Piety Hill Musings

The ramblings of the 51 year old Rector of St. John's Episcopal Church of Detroit. Piety Hill refers to the old name for our neighborhood. The neighborhood has changed a great deal in the over 150 years we have been on this corner (but not our traditional biblical theology) and it is now known for the neighboring theatres, the professional baseball and football stadiums and new hockey/basketball arena.

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Location: Detroit, Michigan, United States

Wednesday, May 14, 2014

One fewer church on Piety Hill - a mid-week thought by The Rector.

Our neighborhood used to be called Piety Hill, with 6 Churches and a Synagogue. The Synagogue is now Wayne State University's Bonstelle Theatre.  

Of the 6 churches that made up Piety Hill in Detroit, only 2 remain as churches: Central Methodist and St. John's Episcopal (my church).  

The Presbyterian Church is now the Ecumenical Theological Seminary and seems in good repair on the outside  

Sadly, another church on Piety Hill has been destroyed by fire, joining Woodward Avenue Baptist and St. Patrick's.  

St. Patrick's was sold to the city in 1973, abandoned, and burned in 1993.  The city has plans to use it as a rec center, which never materialized.  It was at one time the Cathedral of the Roman Catholic Diocese. (The Burton Collection photo).  It was located on Adelaide Street, between Woodward and John R.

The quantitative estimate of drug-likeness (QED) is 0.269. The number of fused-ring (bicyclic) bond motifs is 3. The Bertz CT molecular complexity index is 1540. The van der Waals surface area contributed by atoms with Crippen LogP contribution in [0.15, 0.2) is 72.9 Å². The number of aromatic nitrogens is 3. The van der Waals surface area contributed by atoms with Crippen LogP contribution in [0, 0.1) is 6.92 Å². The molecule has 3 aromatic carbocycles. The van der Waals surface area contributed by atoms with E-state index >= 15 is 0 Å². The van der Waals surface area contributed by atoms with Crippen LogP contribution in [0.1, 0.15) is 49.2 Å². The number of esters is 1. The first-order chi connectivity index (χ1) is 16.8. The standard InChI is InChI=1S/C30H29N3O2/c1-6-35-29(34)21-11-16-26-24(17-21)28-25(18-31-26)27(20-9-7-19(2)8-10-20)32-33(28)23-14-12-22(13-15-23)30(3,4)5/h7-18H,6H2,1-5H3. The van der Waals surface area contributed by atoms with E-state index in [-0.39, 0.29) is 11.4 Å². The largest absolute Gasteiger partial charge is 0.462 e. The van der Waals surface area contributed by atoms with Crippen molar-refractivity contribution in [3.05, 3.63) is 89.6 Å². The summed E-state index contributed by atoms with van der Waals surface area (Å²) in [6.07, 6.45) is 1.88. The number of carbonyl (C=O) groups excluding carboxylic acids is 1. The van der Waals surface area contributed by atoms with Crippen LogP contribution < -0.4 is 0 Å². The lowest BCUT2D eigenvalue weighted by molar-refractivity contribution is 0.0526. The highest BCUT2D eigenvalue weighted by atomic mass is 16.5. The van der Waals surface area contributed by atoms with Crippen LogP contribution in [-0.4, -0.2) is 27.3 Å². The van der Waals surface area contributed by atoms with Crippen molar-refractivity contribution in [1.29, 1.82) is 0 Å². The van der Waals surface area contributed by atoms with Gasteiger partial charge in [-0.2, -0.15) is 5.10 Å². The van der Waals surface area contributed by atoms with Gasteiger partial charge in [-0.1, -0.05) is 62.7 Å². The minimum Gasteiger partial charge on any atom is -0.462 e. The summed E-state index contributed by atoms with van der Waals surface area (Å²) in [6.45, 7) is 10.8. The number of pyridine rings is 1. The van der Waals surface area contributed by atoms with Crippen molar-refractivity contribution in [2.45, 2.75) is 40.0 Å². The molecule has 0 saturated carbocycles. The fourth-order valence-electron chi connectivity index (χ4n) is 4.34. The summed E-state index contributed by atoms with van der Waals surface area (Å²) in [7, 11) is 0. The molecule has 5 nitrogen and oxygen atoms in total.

The Woodward Baptist Church on Piety Hill was sold to a local church before abandonment and eventual fire in 1986.  You can see St. John's in the background of this photo (flat top tower) and Central Methodist behind that.  I-75 now runs between St. John's and where the Baptist Church was located.  (The Burton Collection photo)



On May 10, 2014 The First Unitarian Church on Woodward burned.  Although the church is referred to as First Unitarian, in fact the Unitarians built it and used it for only 47 years. The next 77 years if was used by the Church of Christ and various independent congregations. It has been empty, except for 6 months, since 2001 when I arrived at St. John's.  The former Presbyterian Church, now Ecumenical Seminary, is located behind it.  (Detroit Free Press Photo)

Demolition began immediately after the fire, and three days later all that remained was the tower and a pile of rubble.